California Guard likely faces a battle to recover incentive funds

A year-long federal criminal investigation into recruiting and retention incentive payments to California Army National Guard members yielded its first results recently when retired Master Sgt. Toni Jaffe pleaded guilty to filing false claims of $15.2 million. She faces up to five years in prison and could be responsible for full restitution of those funds.

That total is far from a complete accounting, according to Guard records and auditor statements. Bonuses and student loan repayments for service members unqualified for the benefits, or who otherwise received them improperly, could have been as high as $100 million, according to a Guard auditor who blew the whistle.

A Bee investigation, published in October, sparked a nationwide audit by federal authorities, which is still pending. The National Guard Bureau, which is conducting the review, did not respond to questions about when it would be completed.

Jaffe managed the Army Guard's incentive programs and processed most of about 32,000 payments now under review.

The investigation continues, and other pleas or charges could emerge in coming weeks or months, according to Guard and law enforcement officials.

After the U.S. Department of Justice decides whether to charge other suspects, it will return records to the Guard, which will then make its own determinations about administrative penalties or military judicial action against any Guard members, said Adjutant General David S. Baldwin, who was appointed by Gov. Jerry Brown in April.

In the meantime, all pending bonus payments have been suspended until they can be verified as correct.

A new team of investigators – led by Col. David Shaw, who Baldwin said has civilian prosecutorial experience – will handle eventual recoupment. Shaw's group includes Sgts. Ray Douke and Cody Lathrop – incentive managers who replaced Jaffe – whom Baldwin praised for detecting the fraud.

The case of Maj. Jeffrey Nichols, a planning officer in the Guard's Sacramento headquarters, reflects the flavor of disputes that the group will face.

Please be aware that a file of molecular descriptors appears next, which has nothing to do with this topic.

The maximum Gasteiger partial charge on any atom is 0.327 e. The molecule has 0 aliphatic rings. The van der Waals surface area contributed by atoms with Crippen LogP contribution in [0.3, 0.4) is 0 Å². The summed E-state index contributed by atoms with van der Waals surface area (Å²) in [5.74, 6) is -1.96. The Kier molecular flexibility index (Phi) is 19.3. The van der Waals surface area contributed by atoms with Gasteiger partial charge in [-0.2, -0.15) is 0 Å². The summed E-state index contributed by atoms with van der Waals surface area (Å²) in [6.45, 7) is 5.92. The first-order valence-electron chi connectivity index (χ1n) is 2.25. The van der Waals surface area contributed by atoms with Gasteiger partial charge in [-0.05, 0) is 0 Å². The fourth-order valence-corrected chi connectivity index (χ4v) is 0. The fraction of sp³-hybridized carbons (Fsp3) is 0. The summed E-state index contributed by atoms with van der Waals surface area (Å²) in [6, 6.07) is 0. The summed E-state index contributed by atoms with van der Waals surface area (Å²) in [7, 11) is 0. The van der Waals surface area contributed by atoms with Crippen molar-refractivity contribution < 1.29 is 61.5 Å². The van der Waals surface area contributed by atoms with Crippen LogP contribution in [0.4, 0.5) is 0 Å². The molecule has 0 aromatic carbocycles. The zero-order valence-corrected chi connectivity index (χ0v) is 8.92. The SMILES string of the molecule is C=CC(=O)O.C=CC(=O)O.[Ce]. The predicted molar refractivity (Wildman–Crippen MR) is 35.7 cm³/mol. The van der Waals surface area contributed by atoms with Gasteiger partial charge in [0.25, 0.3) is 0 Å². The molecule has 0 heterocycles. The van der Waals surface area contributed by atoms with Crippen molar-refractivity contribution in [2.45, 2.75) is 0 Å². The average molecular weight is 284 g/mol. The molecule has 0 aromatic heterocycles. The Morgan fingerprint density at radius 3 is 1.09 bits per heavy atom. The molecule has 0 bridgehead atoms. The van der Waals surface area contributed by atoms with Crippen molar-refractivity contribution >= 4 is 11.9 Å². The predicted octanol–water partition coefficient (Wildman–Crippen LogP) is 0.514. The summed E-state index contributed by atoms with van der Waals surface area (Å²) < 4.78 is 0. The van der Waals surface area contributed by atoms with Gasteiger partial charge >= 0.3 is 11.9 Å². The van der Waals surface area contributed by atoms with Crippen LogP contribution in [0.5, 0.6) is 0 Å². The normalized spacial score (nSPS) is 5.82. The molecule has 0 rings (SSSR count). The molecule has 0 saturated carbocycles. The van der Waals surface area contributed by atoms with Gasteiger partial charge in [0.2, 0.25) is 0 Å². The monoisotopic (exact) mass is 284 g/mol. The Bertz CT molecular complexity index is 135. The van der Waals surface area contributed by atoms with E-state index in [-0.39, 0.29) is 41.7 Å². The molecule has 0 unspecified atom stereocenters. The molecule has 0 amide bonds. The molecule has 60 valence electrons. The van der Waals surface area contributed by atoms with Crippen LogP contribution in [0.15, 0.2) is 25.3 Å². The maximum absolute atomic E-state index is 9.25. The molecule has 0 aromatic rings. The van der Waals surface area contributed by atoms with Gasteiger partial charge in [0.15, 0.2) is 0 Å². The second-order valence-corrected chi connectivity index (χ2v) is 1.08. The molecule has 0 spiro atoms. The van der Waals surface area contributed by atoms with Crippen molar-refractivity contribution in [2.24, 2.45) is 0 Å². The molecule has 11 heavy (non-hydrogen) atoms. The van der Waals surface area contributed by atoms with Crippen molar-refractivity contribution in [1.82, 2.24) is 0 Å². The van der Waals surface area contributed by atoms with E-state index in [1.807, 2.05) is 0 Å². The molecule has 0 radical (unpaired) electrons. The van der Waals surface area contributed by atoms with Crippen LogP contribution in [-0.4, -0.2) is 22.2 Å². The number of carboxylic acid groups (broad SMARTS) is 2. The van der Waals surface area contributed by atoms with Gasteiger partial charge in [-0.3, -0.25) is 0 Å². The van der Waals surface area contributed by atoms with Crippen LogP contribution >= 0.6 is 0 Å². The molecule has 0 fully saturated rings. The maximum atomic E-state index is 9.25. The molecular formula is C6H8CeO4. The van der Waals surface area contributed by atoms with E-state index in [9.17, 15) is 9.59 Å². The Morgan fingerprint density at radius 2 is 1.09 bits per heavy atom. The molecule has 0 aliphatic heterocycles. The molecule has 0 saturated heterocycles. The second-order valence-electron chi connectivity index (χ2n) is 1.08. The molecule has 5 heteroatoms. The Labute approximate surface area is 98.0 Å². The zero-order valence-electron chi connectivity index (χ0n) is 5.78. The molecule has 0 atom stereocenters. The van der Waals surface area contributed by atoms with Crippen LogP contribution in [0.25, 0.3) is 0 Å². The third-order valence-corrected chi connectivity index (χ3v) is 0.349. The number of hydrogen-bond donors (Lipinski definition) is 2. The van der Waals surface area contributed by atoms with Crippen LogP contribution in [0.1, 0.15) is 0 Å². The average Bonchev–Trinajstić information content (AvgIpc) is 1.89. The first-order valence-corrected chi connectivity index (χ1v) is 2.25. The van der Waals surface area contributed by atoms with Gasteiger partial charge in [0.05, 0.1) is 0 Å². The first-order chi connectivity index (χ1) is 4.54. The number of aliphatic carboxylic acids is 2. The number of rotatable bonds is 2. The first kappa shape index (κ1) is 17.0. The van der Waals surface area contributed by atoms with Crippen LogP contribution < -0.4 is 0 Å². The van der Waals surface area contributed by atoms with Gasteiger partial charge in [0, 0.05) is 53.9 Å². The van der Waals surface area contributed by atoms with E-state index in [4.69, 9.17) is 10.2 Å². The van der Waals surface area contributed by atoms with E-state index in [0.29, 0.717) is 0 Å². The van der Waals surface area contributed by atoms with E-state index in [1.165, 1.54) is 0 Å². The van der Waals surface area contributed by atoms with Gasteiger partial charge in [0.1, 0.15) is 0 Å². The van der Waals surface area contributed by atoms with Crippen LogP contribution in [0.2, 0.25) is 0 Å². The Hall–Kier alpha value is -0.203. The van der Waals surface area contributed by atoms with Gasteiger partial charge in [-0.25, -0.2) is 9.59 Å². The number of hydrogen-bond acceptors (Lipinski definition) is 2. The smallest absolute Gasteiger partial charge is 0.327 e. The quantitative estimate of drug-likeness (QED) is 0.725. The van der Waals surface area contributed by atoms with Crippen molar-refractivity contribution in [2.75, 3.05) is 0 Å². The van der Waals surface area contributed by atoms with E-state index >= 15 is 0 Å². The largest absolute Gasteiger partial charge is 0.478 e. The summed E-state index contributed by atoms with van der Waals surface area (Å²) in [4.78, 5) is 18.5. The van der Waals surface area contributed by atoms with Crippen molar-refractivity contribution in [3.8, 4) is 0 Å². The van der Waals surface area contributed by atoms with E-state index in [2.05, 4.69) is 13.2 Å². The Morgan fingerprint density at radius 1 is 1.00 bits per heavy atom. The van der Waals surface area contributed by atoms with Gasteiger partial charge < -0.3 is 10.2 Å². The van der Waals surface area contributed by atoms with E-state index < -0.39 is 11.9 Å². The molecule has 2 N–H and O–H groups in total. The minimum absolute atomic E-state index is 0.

Guard documents showed that Nichols received $45,000 in student loan repayments in 2008 in violation of laws and military policies, as The Bee reported last year.

He was among the highest-ranking officers to get funds improperly and one with an extraordinary relationship to the recruiting process: Shortly after he got his benefits, he temporarily directed Guard incentives nationwide in a program operated by the National Guard Bureau, which provides federal funding and policy guidance.

Nichols recently complained, in an email to The Bee, that his career had been harmed unfairly by the scandal. "I was contacted, notified, and told I was qualified" for the loan repayments by Guard officials, he said, "and put faith in the process."

"I had no knowledge, understanding, or involvement whatsoever in this nightmare," Nichols added.

Baldwin described a three-step process adjudicating such claims.

If simple paperwork errors were made by service members who otherwise would have qualified for benefits, the Guard will assist them in filing correct documents.

Soldiers who received funds improperly – whether from confusion or having been misled by recruiters – would likely be forced to repay the government, although final decisions would be up to federal authorities. In such cases, they would be offered payment plans and other assistance to reduce personal hardship.

Soldiers who knowingly took money improperly or leaders who "didn't take any money but set policies in motion or created a command climate conducive to opportunistic behavior" could be penalized severely.

Under the Uniform Code of Military Justice, the Guard can try its members for "dereliction of duty or conduct unbecoming" as well as other possible crimes related to incentive fraud.

If warranted after appropriate due process, Baldwin added: "I have the authority to put people in jail."

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